The Role of Attribution Models in Mass Marketing
We have all heard of terms such as search engine optimization, clickthrough rates, meta tags and mobile-responsive sites. We are aware how these concepts and approaches can affect our marketing campaign. However, attribution modeling is one of those ideas which is unfamiliar (at best) and unknown (at worst). To simplify things, attribution modeling is simply knowing which channel ultimately gets the credit for a conversion if multiple channels are accessed. This can be much more tricky than it initially appears. Let's take a look at some potential shortcomings of attribution modeling before we define the important roles that it plays.
Not so Simple…
- Many experts have pointed out that by its very nature, there can be a few problems with attribution modeling. Some of the most common are (1):
- Sites which are visited every day may or MAY NOT be related to a conversion.
- The addition of third-party sites and affiliate advertising further muddles attribution modeling.
Now, let's take a look at the positive roles that attribution modeling plays and how to leverage these roles.
The “Mass” in Mass Marketing
First, we need to look at attribution modeling as covering a campaign as opposed to measuring individual channels (2). Here's an example to highlight why this is important:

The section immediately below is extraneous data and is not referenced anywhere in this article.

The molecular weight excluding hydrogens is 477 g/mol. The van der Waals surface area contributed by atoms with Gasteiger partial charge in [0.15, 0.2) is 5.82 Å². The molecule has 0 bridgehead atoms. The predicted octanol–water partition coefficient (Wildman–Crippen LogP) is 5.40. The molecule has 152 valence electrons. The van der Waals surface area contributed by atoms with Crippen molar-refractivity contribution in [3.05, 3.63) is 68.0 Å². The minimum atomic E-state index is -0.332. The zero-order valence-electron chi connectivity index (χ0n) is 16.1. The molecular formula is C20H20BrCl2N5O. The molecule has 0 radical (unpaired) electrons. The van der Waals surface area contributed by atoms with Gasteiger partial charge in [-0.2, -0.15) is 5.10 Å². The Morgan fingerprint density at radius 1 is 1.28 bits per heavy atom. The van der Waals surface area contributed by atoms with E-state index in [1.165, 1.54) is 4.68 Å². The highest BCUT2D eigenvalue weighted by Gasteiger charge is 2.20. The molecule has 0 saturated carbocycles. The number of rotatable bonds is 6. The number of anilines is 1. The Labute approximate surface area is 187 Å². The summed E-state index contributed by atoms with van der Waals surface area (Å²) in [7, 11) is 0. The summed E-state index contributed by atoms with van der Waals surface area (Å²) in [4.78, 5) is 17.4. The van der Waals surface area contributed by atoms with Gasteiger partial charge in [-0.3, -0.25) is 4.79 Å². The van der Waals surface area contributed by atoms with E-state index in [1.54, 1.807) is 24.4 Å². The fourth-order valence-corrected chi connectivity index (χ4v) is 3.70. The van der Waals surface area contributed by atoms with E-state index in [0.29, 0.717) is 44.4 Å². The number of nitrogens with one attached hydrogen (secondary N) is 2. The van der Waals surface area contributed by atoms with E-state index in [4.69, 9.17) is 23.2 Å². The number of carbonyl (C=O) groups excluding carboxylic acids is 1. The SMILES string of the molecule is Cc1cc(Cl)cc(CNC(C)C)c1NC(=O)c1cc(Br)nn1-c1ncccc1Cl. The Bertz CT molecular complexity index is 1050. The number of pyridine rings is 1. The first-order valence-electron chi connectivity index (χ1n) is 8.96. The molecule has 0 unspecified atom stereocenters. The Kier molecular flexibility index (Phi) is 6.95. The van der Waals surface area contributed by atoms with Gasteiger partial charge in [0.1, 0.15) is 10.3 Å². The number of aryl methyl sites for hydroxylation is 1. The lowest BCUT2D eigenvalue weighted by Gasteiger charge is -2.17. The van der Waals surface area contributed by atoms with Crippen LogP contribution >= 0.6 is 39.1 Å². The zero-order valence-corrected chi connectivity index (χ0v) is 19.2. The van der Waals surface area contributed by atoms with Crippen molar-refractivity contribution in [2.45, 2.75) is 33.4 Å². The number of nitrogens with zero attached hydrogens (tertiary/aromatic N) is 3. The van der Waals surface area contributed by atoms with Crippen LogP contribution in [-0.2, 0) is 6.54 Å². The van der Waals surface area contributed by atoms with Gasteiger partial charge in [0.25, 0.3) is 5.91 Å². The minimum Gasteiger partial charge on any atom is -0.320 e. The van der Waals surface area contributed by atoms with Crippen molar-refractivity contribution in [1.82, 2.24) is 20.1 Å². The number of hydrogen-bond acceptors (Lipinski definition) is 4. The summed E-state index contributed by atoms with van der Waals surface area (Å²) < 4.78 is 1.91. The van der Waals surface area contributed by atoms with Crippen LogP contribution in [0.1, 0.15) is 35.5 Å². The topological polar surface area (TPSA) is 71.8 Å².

- A business has observed that social media channels do not drive conversions as much as static searches. So, it chooses to place more of its focus on SERP rankings. However, sales slide and marketers are left scratching their heads.
The truth of the matter is that this enterprise has forgotten the “mass” in mass marketing. One of the most critical roles that attribution modeling plays is interpreting which COMBINATION of channels drives the most conversions. The big picture will be much easier to see over time. You need to start looking at the relationships of these channels.
Funneling the Results
Another important feature of attribution modeling is that it can provide you with the ability to funnel your results into an easy-to-read template. This is important, for it has been shown that up to 60 percent of all conversions occur as the result of an interaction with more than one channel (3). So, which channels are the most appealing to customers? When used correctly, attribution modeling can help you to answer this question.
Summing it Up
We can see that attribution modeling can have either a positive or a negative impact on your marketing campaign. This will all revolve around how you leverage such a tool. Part of your success will come down to the software that you employ and how clear the results are presented. Companies such as VisualIQ and Adinton are preferred by many businesses, as they are easy to work with.
It is just as important to appreciate the customer journey between initial contact and conversion. Data such as client preferences, their decision-making processes, and even their concerns are all areas to analyze. What are their expectations? What are their buying triggers? What types of customers prove to be the most loyal and (naturally), which channels relate to this demographic?
Let's always keep in mind that attribution modeling needs to take into account these factors in order to be a worthwhile tool. When used correctly and by appreciating the observations mentioned above, this lesser-known trick can have a massive impact upon your conversion rates and ROI.